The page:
AsianScientist (Feb. 11, 2016) – While academics and industry players are now increasingly encouraged to interact, few people can claim to have the extensive experience across nearly all biomedical sectors that Dr. Tadataka “Tachi” Yamada has. In the course of his diverse career, he has effortlessly worn multiple hats, in roles that at times appear to be at opposite ends of the spectrum.
A clinician by training, he wrote and edited the definitive Textbook of Gastroenterology, now into its fifth edition. Tachi, as he prefers to be called, then subsequently made a successful switch to industry, where he was widely credited for changing the fortunes of the pharmaceutical giant GlaxoSmithKline (GSK).
He then spent five years at the helm of the Bill & Melinda Gates Foundation, managing a sizable US$9 billion budget, before moving back to Japan and taking on the role of Takeda’s chief medical & scientific officer at the age of 65. Not bad for someone who did his undergraduate degree in history.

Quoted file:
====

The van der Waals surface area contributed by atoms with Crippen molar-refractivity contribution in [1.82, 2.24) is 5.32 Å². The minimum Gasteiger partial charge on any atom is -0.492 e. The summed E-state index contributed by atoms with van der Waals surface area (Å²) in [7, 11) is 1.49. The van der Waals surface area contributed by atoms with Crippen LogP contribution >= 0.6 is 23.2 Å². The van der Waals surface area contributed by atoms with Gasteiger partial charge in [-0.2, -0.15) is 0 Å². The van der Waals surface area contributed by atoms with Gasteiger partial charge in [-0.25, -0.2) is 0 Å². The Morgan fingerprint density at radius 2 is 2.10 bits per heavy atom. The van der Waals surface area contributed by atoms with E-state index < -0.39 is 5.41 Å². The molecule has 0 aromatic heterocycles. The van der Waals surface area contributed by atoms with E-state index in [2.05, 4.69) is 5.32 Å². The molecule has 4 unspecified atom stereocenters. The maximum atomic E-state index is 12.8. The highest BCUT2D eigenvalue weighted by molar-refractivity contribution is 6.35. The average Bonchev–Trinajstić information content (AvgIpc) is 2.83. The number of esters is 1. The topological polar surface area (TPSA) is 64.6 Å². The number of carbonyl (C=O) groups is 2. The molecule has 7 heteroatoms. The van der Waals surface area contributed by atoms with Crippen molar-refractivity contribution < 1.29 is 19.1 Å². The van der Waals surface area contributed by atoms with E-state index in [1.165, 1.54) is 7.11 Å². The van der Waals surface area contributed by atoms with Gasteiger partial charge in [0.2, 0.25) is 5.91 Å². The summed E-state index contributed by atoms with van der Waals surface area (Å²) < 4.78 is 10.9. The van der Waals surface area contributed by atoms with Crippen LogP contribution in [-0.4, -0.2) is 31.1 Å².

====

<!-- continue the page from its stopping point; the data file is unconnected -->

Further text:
“I went from having a small lab with four or five people to managing 500 faculty members to an R&D organization of 15,000 people. Each step was a progressively larger step; at my last appointment at the Gates Foundation, the work we were doing had the potential to impact billions of lives,” Yamada remarked. “Regardless of the scale, my goal in each of the organizations I’ve worked for has been the same: to relieve human suffering.”
Indeed, it was the opportunity to make medicines that motivated Yamada to leave academia and join SmithKline Beecham, the ninth largest pharmaceutical company at the time.